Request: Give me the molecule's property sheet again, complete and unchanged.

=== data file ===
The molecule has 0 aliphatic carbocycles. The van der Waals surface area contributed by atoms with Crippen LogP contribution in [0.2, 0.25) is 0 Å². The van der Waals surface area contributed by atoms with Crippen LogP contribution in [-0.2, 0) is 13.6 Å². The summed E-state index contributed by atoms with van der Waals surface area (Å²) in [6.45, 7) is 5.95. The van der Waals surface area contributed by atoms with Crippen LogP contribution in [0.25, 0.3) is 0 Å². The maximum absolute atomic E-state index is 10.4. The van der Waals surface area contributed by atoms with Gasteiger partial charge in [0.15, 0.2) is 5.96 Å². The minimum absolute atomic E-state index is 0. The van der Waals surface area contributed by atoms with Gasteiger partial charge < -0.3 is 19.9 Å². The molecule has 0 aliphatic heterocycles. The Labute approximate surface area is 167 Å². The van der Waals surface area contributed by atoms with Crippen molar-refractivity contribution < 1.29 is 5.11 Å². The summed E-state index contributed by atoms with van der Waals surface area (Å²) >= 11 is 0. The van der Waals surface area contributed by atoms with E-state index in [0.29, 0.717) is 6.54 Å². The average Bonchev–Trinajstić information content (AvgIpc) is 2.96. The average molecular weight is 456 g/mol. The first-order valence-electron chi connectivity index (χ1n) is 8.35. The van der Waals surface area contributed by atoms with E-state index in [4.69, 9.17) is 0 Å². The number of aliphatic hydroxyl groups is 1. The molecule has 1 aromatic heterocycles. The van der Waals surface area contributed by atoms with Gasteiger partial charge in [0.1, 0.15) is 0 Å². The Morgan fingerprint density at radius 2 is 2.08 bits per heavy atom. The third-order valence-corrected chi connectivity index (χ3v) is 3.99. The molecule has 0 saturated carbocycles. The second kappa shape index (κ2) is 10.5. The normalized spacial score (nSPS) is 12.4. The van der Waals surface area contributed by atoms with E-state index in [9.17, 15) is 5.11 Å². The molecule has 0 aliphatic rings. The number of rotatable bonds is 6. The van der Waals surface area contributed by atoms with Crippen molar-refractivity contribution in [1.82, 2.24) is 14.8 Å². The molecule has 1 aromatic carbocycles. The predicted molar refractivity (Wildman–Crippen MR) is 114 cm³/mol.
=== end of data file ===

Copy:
The molecule has 0 aliphatic carbocycles. The van der Waals surface area contributed by atoms with Crippen LogP contribution in [0.2, 0.25) is 0 Å². The van der Waals surface area contributed by atoms with Crippen LogP contribution in [-0.2, 0) is 13.6 Å². The summed E-state index contributed by atoms with van der Waals surface area (Å²) in [6.45, 7) is 5.95. The van der Waals surface area contributed by atoms with Crippen LogP contribution in [0.25, 0.3) is 0 Å². The maximum absolute atomic E-state index is 10.4. The van der Waals surface area contributed by atoms with Gasteiger partial charge in [0.15, 0.2) is 5.96 Å². The minimum absolute atomic E-state index is 0. The van der Waals surface area contributed by atoms with Gasteiger partial charge < -0.3 is 19.9 Å². The molecule has 0 aliphatic heterocycles. The Labute approximate surface area is 167 Å². The van der Waals surface area contributed by atoms with Crippen molar-refractivity contribution < 1.29 is 5.11 Å². The summed E-state index contributed by atoms with van der Waals surface area (Å²) >= 11 is 0. The van der Waals surface area contributed by atoms with E-state index in [0.29, 0.717) is 6.54 Å². The average Bonchev–Trinajstić information content (AvgIpc) is 2.96. The average molecular weight is 456 g/mol. The first-order valence-electron chi connectivity index (χ1n) is 8.35. The van der Waals surface area contributed by atoms with E-state index in [4.69, 9.17) is 0 Å². The number of aliphatic hydroxyl groups is 1. The molecule has 1 aromatic heterocycles. The van der Waals surface area contributed by atoms with Gasteiger partial charge in [0.1, 0.15) is 0 Å². The Morgan fingerprint density at radius 2 is 2.08 bits per heavy atom. The third-order valence-corrected chi connectivity index (χ3v) is 3.99. The molecule has 0 saturated carbocycles. The second kappa shape index (κ2) is 10.5. The normalized spacial score (nSPS) is 12.4. The van der Waals surface area contributed by atoms with E-state index in [9.17, 15) is 5.11 Å². The molecule has 0 aliphatic rings. The number of rotatable bonds is 6. The van der Waals surface area contributed by atoms with Crippen molar-refractivity contribution in [1.82, 2.24) is 14.8 Å². The molecule has 1 aromatic carbocycles. The predicted molar refractivity (Wildman–Crippen MR) is 114 cm³/mol.